The Kennedy Center

Leo Delibes


Known best for his romantic theatre musical and ballet composition, the composer was born Clément Philibert Léo Delibes in Saint-Germain-du-Val, France, in 1836. His father was a mailman, and his mother a musician.  His grandfather was an opera singer.  He is famous as one of the first noteworthy composer of ballet composition and he was the first to craft a full-length ballet score.

He trained in 1847 at the Paris Conservatoire where he studied  composition under Adolphe Adam and organ with François Benoist.  He began voice training in 1848.  And at the age of 17 he became an organist at various churches and a "chorister" at the Madeleine church, where he sang in the 1849 premiere of Meyerbeer's Le Prophète at the Opera.  He later became an accompanist at the Lyric Theatre and at the prestigious Paris Opera ten years later.  His first theatrical work was the light opera Deux sous de charbon (Two Pennies Worth of Coal), which was performed in 1856.  He composed operas and vaudevilles about one per year for the next fifteen years. His success led to his collaboration with Ludwig (Léon) Minkus on his first ballet composition, which was to become La Source, in 1866.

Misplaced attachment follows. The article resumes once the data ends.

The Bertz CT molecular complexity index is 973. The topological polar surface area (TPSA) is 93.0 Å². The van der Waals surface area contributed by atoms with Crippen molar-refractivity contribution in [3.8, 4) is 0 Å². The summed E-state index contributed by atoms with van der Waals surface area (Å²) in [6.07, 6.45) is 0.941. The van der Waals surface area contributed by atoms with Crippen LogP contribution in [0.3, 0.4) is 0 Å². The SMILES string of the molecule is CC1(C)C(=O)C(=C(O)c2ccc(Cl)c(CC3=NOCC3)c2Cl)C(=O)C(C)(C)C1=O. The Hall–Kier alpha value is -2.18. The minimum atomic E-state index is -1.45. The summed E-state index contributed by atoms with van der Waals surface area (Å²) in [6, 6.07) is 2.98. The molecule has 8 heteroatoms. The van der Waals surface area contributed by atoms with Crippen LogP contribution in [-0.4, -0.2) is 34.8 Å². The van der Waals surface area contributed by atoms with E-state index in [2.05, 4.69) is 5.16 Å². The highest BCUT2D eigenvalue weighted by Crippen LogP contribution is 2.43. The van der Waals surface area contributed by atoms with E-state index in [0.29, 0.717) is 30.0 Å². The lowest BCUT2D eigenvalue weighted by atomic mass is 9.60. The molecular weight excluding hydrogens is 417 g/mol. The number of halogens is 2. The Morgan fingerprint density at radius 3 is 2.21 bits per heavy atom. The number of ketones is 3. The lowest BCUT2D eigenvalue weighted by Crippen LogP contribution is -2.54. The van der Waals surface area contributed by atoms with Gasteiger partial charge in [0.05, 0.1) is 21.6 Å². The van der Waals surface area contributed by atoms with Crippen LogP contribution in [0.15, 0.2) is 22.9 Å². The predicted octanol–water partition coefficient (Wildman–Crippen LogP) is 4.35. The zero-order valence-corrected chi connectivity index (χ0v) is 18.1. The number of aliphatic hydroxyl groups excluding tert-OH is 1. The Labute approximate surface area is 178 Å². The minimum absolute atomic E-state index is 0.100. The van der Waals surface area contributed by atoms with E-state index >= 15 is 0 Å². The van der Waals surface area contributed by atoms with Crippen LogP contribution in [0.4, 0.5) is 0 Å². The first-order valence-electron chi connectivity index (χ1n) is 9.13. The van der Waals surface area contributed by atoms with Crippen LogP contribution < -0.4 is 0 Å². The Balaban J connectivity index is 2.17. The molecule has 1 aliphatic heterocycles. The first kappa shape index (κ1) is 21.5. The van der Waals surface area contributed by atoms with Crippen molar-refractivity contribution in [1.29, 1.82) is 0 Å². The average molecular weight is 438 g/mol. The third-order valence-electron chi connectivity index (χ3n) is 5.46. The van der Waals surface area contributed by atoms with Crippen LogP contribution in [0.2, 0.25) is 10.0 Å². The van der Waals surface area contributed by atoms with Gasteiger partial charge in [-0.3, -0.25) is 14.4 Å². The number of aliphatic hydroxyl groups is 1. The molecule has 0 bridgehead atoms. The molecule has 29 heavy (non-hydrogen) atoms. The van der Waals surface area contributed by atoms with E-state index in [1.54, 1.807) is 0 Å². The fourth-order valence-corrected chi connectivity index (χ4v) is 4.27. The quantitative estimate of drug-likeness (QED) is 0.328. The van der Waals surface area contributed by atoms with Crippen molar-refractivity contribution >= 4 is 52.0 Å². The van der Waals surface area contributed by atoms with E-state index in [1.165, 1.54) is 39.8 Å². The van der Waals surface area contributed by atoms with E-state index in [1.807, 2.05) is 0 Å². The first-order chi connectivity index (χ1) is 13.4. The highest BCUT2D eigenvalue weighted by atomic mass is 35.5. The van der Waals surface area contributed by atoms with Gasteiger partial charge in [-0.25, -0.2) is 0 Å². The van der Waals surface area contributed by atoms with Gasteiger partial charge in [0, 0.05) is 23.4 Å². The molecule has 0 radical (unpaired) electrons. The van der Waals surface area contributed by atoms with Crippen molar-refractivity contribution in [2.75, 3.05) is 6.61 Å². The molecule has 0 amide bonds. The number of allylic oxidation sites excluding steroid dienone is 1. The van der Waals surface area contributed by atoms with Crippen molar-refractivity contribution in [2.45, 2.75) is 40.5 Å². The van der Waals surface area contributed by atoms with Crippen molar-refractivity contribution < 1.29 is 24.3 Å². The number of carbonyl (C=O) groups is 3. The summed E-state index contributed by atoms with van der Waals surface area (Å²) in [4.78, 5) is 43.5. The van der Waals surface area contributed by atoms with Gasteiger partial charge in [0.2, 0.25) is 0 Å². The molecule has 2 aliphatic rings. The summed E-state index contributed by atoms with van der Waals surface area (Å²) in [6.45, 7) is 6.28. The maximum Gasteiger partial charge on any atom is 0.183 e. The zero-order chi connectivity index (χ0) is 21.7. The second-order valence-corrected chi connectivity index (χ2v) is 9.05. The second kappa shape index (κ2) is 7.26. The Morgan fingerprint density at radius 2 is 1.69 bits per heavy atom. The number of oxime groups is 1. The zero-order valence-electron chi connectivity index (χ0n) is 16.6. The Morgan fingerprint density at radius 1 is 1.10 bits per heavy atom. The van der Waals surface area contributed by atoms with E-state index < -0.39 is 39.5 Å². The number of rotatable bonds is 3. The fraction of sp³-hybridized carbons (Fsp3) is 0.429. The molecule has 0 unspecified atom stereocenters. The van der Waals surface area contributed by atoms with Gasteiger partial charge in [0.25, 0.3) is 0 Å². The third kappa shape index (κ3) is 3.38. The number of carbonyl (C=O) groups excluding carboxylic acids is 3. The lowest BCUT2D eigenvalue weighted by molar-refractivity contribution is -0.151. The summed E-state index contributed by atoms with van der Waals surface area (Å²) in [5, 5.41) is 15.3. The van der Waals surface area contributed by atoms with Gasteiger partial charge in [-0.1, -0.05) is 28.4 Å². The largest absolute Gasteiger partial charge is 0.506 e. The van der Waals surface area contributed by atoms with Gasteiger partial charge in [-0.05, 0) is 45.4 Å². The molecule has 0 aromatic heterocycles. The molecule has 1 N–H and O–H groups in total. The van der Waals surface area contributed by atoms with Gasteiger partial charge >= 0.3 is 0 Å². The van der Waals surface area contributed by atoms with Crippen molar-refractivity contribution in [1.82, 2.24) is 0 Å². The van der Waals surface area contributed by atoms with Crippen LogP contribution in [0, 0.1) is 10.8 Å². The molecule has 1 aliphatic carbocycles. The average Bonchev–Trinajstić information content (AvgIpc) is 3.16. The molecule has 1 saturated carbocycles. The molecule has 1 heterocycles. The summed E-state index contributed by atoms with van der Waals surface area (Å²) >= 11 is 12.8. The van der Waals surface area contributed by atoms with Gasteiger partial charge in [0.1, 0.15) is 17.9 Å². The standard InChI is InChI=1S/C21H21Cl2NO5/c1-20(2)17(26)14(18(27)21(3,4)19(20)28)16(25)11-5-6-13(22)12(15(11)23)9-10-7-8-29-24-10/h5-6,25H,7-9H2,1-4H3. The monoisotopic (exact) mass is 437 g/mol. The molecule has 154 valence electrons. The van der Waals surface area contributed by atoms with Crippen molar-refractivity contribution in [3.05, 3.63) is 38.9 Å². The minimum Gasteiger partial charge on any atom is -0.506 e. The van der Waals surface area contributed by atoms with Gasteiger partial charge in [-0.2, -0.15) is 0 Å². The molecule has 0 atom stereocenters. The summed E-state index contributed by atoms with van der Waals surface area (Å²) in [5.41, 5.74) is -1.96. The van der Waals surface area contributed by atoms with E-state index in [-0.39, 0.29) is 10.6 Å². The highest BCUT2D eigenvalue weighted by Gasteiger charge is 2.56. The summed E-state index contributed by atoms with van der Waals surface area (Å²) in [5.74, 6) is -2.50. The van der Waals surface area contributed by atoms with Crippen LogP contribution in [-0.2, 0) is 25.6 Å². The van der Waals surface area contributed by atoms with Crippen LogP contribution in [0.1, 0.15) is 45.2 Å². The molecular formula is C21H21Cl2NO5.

While working as an organist at Pierre de Chaillot from 1865 to 1871, he met and married Léontine Estelle Denain in 1871. His ballet success led to commissions for more ballet music.  He created Coppélia (1870) and Sylvia (1876).   His great success as a composer for musical theater between 1870 and 1880 earned him in 1881 a professorship of composition at the Paris Conservatoire.  He was also granted membership in the French Institute because of his popularity.  His only other balletic composition was a Comédie-Francaise production of Le Roi s'Amuse in 1882.  He also wrote three operas which gained him great popularity around the world.  Leo Delibes died in Paris, January 16, 1891 and was buried in the Cimetière de Montmartre.
Leo Delibes


  • Cortège de Bacchus from Sylvia